RE: Stern Shape of the Coast Salish (and Northern) Style canoes, also flared and extended. With smooth, tapering flow at the waterline exit for speed, (I don’t know the nautical terminology for this). I think. I am assuming that this offers similar protection in big water, from large waves breaking over the stern when paddling downwind, and the breaking waves roll under the canoe from behind as its bow is raised by the front of the trough. Beyond that I have no guesses about the stern extension except to observe that aesthetically it emulates the bow and nicely rounds out the form.

    Always questions, though: Northern Style and Haida canoes often use a “fin” for a cutwater. Basically a flat triangle carved or set into the bow at the water entry. See photos below. Tough from photos to see the distinction. Would this be a more primitive version of the sharp, flared cutwater we see in VII-G-352? Or serve a somewhat different need?

    Paddle to Puyallup Canoes 001.jpgMOV #AA 1025 Model Salish canoe prominent cutwater.jpg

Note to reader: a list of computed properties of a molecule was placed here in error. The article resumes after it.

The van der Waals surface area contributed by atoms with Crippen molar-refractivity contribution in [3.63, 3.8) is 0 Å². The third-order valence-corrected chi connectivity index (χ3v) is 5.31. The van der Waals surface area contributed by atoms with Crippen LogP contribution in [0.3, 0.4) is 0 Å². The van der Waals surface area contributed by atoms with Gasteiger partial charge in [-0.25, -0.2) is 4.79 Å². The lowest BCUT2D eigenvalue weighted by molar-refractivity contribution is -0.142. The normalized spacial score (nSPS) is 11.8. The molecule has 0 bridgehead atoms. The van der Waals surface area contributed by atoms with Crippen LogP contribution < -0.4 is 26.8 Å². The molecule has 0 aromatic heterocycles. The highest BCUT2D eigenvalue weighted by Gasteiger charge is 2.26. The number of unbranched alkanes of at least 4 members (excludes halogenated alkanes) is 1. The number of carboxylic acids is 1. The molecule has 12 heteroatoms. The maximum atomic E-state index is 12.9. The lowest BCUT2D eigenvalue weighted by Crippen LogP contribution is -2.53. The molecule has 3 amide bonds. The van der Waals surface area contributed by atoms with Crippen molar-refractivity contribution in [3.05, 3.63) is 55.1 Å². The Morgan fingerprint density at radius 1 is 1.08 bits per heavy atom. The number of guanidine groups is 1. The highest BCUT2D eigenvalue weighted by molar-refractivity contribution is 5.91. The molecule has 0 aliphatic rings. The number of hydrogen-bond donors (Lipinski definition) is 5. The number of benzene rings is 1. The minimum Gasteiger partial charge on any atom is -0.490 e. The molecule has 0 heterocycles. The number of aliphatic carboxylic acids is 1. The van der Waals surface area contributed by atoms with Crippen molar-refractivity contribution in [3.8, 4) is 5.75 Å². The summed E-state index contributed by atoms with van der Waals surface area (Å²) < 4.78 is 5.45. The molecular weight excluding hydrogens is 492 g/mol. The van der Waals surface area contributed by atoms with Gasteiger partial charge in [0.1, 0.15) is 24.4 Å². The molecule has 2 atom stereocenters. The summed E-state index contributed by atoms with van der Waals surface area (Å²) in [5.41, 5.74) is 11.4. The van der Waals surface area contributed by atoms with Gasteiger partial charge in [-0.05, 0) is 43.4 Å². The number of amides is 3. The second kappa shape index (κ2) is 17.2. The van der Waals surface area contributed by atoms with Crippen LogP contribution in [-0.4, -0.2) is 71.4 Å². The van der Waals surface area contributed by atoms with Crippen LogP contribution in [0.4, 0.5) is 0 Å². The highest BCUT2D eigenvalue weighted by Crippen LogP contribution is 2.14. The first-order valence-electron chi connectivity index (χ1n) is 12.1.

9. #44
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    Default Re: Canoe designs of the First Nations of the Pacific Northwest

    In an earlier period the 'Salish sea' was restricted to the area on charts called Stuart channel, but the name is now (often) used now to refer to Georgia strait and all other southern gulf waters; any way, the water temp in front of our place is 75-76 F now, although winds can stir things up and the temp drops to high 60s (we often swim with a pool thermometer) at least until later in August. Past summers it has been as high a 80F but that was a few years ago. Great for daily distance swimming.